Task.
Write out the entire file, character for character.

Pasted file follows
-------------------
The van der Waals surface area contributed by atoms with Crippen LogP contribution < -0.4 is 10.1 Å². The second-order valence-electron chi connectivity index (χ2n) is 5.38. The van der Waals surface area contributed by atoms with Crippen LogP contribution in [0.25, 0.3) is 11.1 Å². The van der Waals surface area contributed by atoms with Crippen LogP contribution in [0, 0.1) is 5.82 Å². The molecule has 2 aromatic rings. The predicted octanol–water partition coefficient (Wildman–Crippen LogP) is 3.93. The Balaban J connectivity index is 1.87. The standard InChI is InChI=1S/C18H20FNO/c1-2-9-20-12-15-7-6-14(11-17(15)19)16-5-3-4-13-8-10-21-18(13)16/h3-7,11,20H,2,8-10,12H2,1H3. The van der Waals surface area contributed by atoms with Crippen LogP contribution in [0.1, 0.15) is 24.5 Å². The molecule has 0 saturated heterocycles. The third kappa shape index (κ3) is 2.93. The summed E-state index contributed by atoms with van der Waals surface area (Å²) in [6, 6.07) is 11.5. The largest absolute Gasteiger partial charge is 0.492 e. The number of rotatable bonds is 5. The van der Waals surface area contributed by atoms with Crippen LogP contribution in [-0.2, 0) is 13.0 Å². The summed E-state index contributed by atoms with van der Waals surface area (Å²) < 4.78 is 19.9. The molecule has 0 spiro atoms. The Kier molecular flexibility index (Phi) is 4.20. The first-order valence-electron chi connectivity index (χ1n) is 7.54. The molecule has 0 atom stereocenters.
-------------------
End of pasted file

The van der Waals surface area contributed by atoms with Crippen LogP contribution < -0.4 is 10.1 Å². The second-order valence-electron chi connectivity index (χ2n) is 5.38. The van der Waals surface area contributed by atoms with Crippen LogP contribution in [0.25, 0.3) is 11.1 Å². The van der Waals surface area contributed by atoms with Crippen LogP contribution in [0, 0.1) is 5.82 Å². The molecule has 2 aromatic rings. The predicted octanol–water partition coefficient (Wildman–Crippen LogP) is 3.93. The Balaban J connectivity index is 1.87. The standard InChI is InChI=1S/C18H20FNO/c1-2-9-20-12-15-7-6-14(11-17(15)19)16-5-3-4-13-8-10-21-18(13)16/h3-7,11,20H,2,8-10,12H2,1H3. The van der Waals surface area contributed by atoms with Crippen LogP contribution in [0.1, 0.15) is 24.5 Å². The molecule has 0 saturated heterocycles. The third kappa shape index (κ3) is 2.93. The summed E-state index contributed by atoms with van der Waals surface area (Å²) in [6, 6.07) is 11.5. The largest absolute Gasteiger partial charge is 0.492 e. The number of rotatable bonds is 5. The van der Waals surface area contributed by atoms with Crippen LogP contribution in [-0.2, 0) is 13.0 Å². The summed E-state index contributed by atoms with van der Waals surface area (Å²) < 4.78 is 19.9. The molecule has 0 spiro atoms. The Kier molecular flexibility index (Phi) is 4.20. The first-order valence-electron chi connectivity index (χ1n) is 7.54. The molecule has 0 atom stereocenters.